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How John D. Rockefeller dominated the Oil Industry for 50 years


.5. Oligopolies, trusts and monopolies
33 KB pour une carricature des monopoles
The public began to understand the power of the monopolies, so different from the free enterprise ideal

The first industrial pools in the 80's tried to fix the price of their goods (be it salt, whiskey, cattle, iron, oil ...) no matter the circumstances, to a level high enough to earn them a nice living, but not too high so as not to attract outside competitors. United they could also earn from the other side, by lowering costs. Railroads were forces to give them wholesale rebates, inefficient or poorly situated factories were closed, redundant workers could be laid off, and sometimes a war chest was even made. Outside competitors could generally not survive.

Pools were in their eyes modernity, sweeping the cut throat competition that could only lead to ruin and introducing rational methods of production management. They could also invest in common scientific research and advertisement, and to organize buying centers. As they did not think of themselves as public benefactors, they underlined the exceptional wages in their factories and price stability. Sure, in periods of increasing demand their workers were paid more to be sure that they would not strike, but in normal time the pool allowed drastic wages decrease, as the owner of a striking factory could easily transfer his production in another factory.

Did Rockefeller invent the trust ? (by trust we mean the industrial, not the juridical structure). Not really, and we need not look very far to find many other examples. In the North the pig people had set up a dead pig trust in Chicago.

Continued on next column

In the south, the sugar trust was already well established. In the east, steel baron Andrew Carnegie dominated the whole industry. As he used to say to his competitors, Remember, Gentlemen, I'm the lowest cost producer ! The biggest or most efficient producer could impose his will on the other industry members, and was king to the fragmented links up and downstream of the production chain. If one resisted, his business diminished quickly so as to put him totally out of the market and to allow that one who lead him to the verge of bankruptcy to buy him out for a dime.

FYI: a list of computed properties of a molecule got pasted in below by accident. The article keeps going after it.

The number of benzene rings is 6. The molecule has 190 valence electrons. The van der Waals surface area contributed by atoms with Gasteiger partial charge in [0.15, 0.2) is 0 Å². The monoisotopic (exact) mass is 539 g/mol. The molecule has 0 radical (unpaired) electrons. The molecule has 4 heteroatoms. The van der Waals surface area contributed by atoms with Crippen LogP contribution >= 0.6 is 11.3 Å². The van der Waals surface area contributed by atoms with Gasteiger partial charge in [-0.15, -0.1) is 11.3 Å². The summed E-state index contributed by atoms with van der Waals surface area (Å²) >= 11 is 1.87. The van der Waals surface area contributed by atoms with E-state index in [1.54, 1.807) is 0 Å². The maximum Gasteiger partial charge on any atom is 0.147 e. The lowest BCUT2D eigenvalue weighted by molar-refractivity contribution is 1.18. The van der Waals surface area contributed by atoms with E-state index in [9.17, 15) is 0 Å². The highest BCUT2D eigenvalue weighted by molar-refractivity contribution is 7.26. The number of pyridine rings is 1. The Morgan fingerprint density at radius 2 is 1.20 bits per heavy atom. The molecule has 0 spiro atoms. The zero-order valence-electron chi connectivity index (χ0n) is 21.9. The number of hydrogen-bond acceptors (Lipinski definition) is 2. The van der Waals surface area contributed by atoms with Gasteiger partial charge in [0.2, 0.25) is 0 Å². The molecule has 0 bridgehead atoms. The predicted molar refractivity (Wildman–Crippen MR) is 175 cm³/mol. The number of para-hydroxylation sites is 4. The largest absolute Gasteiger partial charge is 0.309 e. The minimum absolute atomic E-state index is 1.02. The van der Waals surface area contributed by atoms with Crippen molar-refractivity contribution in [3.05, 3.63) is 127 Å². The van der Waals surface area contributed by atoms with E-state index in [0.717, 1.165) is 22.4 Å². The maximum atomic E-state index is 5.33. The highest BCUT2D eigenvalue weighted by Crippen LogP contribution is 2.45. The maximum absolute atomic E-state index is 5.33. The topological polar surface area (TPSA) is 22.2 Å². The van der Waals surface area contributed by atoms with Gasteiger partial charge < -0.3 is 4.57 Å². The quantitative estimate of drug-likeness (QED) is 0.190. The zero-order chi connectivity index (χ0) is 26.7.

Price war was always an option for companies in the same production stage. As soon as bankruptcy had liquidated an dissident, price rose again to allow for a considerable profit, but never enough to draw new competitors. Profits were hoarded in war chest, in case of a new price war.

The walrus moustached banker  John Pierpont Morgan, probably the most powerful man of his time, did not like the disorders of natural competition either. He made many gigantic trusts himself, like United Steel, American Tobacco or  General Electric, whose control was very centralized. Moreover, as is the case today in Switzerland, many boards were crossed, with members of the board  sitting in different companies, which make oligopolistic deals easier.

1899 Cartoon showing Uncle Sam killed by the trusts

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